Victoria Harbour in 1989.
Picture Courtesy – John Ho / Benjwong
Among all the mentions, Kowloon Walled City was a specimen of wonderment in the urban context. Originally, it was a mere outpost of the Song Dynasty (960-1279) to control the trade of salt. To put it in context of its life, it went through all the key events of Chinese history mentioned in this article above. That was until April 1994, when this massive organic settlement of 2.6 hectares was demolished under the reign of British Hong Kong. Numerous documentation and anecdotes recount abhorring living conditions, high crime rates, gang-related incidents, and it’s surprising viral growth despite the events.
One year before the demolition, tenements, and shops lit brightly against the dingy atmosphere. In a sense, this was a walled city that metamorphosed into overly tall tong laus.
Picture Courtesy – Ian Lambot. City of Darkness, Life in Kowloon Walled City
The site of the walled city is now converted into a park, which houses various architectural elements of its previous establishment. They have also retained the administration building from the Qing Dynasty’s time, the South Gate, and many such relics.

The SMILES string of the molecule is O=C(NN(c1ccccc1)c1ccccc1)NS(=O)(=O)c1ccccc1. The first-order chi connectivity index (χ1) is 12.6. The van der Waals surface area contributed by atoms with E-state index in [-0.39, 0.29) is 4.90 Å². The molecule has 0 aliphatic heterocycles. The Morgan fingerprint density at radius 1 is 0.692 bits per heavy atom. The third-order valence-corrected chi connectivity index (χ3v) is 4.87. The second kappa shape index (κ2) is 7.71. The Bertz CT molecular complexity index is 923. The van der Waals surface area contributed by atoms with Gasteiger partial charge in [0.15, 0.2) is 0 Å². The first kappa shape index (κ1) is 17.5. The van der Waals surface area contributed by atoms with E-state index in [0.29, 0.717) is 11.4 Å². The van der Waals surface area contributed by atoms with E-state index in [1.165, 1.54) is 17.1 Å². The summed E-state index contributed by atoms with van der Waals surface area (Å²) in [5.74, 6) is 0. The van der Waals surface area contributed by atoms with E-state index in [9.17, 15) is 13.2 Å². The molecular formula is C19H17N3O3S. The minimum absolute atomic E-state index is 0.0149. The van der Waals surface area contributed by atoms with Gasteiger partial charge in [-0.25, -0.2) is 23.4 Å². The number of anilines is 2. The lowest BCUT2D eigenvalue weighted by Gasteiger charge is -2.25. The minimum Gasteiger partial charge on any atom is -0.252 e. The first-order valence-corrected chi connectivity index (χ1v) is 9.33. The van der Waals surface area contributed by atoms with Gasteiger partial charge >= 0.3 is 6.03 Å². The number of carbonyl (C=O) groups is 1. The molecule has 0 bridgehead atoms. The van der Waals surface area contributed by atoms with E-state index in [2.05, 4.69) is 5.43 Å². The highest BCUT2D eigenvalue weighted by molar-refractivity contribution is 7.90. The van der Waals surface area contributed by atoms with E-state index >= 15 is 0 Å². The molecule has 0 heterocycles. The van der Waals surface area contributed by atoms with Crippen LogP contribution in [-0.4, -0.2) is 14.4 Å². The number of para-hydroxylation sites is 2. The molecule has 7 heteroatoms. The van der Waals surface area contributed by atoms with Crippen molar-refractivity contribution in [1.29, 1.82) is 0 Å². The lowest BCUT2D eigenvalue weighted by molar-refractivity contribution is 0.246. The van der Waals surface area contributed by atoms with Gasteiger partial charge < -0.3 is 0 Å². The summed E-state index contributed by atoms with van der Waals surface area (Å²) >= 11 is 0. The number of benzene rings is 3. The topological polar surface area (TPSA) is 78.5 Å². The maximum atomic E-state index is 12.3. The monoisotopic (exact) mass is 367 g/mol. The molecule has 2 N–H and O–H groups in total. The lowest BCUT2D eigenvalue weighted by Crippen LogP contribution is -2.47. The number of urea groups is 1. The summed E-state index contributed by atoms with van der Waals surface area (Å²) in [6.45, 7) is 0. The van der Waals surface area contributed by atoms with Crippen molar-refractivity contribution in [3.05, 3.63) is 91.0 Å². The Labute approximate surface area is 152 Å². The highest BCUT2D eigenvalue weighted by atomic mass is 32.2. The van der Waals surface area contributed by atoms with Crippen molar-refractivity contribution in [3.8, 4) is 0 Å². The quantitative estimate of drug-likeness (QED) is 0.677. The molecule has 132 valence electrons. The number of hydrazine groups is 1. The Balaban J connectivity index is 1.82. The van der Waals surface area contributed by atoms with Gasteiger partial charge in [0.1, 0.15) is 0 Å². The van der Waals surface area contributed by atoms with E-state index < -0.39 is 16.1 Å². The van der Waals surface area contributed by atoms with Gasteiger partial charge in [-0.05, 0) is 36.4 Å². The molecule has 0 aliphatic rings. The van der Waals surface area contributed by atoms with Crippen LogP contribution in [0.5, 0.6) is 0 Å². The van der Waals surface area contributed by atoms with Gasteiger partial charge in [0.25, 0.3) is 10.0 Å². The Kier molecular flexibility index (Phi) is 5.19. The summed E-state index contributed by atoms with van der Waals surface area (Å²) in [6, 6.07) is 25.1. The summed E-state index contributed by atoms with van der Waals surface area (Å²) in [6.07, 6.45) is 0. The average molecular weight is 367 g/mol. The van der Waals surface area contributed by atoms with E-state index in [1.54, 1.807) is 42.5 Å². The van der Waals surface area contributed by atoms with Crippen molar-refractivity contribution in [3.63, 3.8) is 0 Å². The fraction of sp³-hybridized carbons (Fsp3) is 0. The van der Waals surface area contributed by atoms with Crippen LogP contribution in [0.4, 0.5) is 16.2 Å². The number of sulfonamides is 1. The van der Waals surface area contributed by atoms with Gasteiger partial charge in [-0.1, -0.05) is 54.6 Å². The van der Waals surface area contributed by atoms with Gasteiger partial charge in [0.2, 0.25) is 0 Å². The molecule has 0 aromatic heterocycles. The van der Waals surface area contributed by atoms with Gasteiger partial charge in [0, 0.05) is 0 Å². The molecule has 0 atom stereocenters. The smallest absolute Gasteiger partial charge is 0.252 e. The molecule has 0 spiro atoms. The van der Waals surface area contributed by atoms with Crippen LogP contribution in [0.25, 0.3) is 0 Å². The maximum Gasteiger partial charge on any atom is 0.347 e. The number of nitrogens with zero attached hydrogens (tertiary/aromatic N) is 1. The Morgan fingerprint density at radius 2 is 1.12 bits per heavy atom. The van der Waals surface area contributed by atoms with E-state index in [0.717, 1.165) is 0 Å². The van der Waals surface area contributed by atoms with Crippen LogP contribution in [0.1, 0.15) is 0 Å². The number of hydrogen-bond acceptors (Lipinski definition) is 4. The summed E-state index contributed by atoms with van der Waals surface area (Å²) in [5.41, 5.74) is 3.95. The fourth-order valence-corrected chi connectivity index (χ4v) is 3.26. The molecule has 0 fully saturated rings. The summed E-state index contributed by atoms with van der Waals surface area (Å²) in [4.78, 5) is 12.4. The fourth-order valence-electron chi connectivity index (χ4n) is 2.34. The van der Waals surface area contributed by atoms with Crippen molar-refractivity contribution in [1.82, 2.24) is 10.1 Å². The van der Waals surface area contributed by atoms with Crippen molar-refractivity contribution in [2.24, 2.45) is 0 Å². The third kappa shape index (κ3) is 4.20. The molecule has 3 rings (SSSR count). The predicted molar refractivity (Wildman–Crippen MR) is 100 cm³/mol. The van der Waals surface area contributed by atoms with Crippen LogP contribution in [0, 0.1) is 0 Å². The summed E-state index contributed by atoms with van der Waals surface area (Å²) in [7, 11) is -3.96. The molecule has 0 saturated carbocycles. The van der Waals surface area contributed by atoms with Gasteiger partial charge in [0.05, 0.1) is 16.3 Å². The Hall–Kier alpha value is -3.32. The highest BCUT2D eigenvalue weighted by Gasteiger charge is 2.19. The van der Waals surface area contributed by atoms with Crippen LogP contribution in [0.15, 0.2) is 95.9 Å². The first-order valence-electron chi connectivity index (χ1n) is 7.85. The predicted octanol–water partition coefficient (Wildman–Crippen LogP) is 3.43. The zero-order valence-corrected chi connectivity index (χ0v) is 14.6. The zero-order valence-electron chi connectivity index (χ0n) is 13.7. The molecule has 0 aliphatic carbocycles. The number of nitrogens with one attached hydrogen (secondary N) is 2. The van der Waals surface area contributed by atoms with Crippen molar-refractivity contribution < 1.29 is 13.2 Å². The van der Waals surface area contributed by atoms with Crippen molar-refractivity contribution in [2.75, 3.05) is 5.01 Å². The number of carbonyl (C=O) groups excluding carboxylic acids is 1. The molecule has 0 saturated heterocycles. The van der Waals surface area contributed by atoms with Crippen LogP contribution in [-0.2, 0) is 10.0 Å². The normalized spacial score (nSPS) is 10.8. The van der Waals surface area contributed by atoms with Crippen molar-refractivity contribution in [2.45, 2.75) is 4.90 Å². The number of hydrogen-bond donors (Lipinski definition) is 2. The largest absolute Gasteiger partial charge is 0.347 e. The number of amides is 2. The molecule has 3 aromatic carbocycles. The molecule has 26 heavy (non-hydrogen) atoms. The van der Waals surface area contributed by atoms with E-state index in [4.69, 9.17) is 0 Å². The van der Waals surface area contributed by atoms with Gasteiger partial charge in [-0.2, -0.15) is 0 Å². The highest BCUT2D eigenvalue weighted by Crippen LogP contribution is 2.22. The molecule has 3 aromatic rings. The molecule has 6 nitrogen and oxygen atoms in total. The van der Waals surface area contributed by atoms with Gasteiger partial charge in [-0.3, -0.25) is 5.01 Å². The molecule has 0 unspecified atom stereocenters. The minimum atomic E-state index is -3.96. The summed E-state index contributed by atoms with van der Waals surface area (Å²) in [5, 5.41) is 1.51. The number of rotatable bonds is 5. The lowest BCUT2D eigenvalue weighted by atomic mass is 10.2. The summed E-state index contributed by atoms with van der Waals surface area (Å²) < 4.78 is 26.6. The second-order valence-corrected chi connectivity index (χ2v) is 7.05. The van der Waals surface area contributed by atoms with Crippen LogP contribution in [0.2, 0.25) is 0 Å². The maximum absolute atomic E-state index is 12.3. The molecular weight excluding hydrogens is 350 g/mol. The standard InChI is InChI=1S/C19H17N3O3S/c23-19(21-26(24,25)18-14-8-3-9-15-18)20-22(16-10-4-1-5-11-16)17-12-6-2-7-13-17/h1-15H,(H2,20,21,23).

Kowloon Walled City Park
Picture Courtesy – CP Joseph, Wikimedia Commons
Hong Kong is currently a Special Administrative Region, under the Sino-British Declaration, signed on 19 December 1984. To summarise the treaty, Hong Kong will not follow the socialist system of the Chinese Government and the existing capitalist system shall remain unchanged till 2047 (i.e. 50 years since the end of Second Peking Convention). The skyscraper-studded Victoria Harbour is a testament to tremendous urban growth in Hong Kong under the protection of the said declaration.
The Tower of China Bank shines proudly upon Victoria Harbour.
Victoria Harbour, present.
Picture Courtesy – Mk2010
Hong Kong currently is on two straits, where the existing political landscape challenges the ideals and beliefs of their parent country. With the current protests gaining momentum, a new revolution in waiting may change the future of the people forever. And with that, the surroundings change as well.